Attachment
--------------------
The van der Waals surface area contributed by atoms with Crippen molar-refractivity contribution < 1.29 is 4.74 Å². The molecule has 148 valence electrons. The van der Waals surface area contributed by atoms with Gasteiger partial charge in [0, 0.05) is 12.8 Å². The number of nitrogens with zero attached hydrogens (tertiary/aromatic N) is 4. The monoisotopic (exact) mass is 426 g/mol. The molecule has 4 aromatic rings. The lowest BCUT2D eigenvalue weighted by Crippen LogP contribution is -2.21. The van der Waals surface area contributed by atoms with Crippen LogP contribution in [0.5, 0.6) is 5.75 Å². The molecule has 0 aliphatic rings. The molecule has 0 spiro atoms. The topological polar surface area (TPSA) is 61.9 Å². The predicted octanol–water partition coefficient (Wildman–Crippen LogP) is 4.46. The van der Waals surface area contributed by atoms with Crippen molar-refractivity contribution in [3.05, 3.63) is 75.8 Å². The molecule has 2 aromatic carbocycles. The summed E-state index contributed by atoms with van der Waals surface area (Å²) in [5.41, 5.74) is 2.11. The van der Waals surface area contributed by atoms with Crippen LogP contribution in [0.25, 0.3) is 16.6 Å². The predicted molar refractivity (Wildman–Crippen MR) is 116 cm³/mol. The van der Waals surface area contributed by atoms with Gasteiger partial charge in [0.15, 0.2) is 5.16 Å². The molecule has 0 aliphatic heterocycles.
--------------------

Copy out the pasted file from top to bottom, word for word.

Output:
The van der Waals surface area contributed by atoms with Crippen molar-refractivity contribution < 1.29 is 4.74 Å². The molecule has 148 valence electrons. The van der Waals surface area contributed by atoms with Gasteiger partial charge in [0, 0.05) is 12.8 Å². The number of nitrogens with zero attached hydrogens (tertiary/aromatic N) is 4. The monoisotopic (exact) mass is 426 g/mol. The molecule has 4 aromatic rings. The lowest BCUT2D eigenvalue weighted by Crippen LogP contribution is -2.21. The van der Waals surface area contributed by atoms with Crippen LogP contribution in [0.5, 0.6) is 5.75 Å². The molecule has 0 aliphatic rings. The molecule has 0 spiro atoms. The topological polar surface area (TPSA) is 61.9 Å². The predicted octanol–water partition coefficient (Wildman–Crippen LogP) is 4.46. The van der Waals surface area contributed by atoms with Crippen molar-refractivity contribution in [3.05, 3.63) is 75.8 Å². The molecule has 2 aromatic carbocycles. The summed E-state index contributed by atoms with van der Waals surface area (Å²) in [5.41, 5.74) is 2.11. The van der Waals surface area contributed by atoms with Crippen LogP contribution in [0.25, 0.3) is 16.6 Å². The predicted molar refractivity (Wildman–Crippen MR) is 116 cm³/mol. The van der Waals surface area contributed by atoms with Gasteiger partial charge in [0.15, 0.2) is 5.16 Å². The molecule has 0 aliphatic heterocycles.